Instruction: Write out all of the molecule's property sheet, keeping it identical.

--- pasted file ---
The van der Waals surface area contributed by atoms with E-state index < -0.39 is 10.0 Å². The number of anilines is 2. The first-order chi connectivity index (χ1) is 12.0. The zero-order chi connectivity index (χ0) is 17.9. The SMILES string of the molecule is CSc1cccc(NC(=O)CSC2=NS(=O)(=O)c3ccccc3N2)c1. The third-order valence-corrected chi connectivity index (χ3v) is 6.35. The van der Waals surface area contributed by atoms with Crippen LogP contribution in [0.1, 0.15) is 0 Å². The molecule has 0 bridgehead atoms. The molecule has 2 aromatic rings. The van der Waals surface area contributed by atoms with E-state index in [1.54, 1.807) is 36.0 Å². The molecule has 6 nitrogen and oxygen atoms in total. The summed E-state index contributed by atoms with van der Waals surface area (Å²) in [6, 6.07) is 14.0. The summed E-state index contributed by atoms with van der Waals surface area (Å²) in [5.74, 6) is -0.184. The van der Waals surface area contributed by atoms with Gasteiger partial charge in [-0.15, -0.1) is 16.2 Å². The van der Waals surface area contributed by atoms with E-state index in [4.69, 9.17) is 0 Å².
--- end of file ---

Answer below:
The van der Waals surface area contributed by atoms with E-state index < -0.39 is 10.0 Å². The number of anilines is 2. The first-order chi connectivity index (χ1) is 12.0. The zero-order chi connectivity index (χ0) is 17.9. The SMILES string of the molecule is CSc1cccc(NC(=O)CSC2=NS(=O)(=O)c3ccccc3N2)c1. The third-order valence-corrected chi connectivity index (χ3v) is 6.35. The van der Waals surface area contributed by atoms with Crippen LogP contribution in [0.1, 0.15) is 0 Å². The molecule has 0 bridgehead atoms. The molecule has 2 aromatic rings. The van der Waals surface area contributed by atoms with E-state index in [1.54, 1.807) is 36.0 Å². The molecule has 6 nitrogen and oxygen atoms in total. The summed E-state index contributed by atoms with van der Waals surface area (Å²) in [6, 6.07) is 14.0. The summed E-state index contributed by atoms with van der Waals surface area (Å²) in [5.74, 6) is -0.184. The van der Waals surface area contributed by atoms with Gasteiger partial charge in [-0.15, -0.1) is 16.2 Å². The van der Waals surface area contributed by atoms with E-state index in [4.69, 9.17) is 0 Å².